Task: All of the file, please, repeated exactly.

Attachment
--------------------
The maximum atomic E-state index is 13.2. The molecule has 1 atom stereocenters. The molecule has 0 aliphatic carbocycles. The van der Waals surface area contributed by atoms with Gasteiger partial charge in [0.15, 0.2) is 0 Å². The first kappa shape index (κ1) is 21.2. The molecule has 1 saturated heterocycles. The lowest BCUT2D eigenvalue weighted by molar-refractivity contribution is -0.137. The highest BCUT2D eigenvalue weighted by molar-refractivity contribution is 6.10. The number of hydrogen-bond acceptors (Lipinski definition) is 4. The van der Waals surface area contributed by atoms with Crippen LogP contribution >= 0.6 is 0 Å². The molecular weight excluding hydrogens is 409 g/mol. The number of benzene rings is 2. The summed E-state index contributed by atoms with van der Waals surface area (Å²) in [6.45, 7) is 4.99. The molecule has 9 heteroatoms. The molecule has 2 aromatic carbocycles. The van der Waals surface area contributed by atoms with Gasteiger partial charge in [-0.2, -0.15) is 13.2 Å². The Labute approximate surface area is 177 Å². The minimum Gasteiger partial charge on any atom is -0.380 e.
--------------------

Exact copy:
The maximum atomic E-state index is 13.2. The molecule has 1 atom stereocenters. The molecule has 0 aliphatic carbocycles. The van der Waals surface area contributed by atoms with Gasteiger partial charge in [0.15, 0.2) is 0 Å². The first kappa shape index (κ1) is 21.2. The molecule has 1 saturated heterocycles. The lowest BCUT2D eigenvalue weighted by molar-refractivity contribution is -0.137. The highest BCUT2D eigenvalue weighted by molar-refractivity contribution is 6.10. The number of hydrogen-bond acceptors (Lipinski definition) is 4. The van der Waals surface area contributed by atoms with Crippen LogP contribution >= 0.6 is 0 Å². The molecular weight excluding hydrogens is 409 g/mol. The number of benzene rings is 2. The summed E-state index contributed by atoms with van der Waals surface area (Å²) in [6.45, 7) is 4.99. The molecule has 9 heteroatoms. The molecule has 2 aromatic carbocycles. The van der Waals surface area contributed by atoms with Gasteiger partial charge in [-0.2, -0.15) is 13.2 Å². The Labute approximate surface area is 177 Å². The minimum Gasteiger partial charge on any atom is -0.380 e.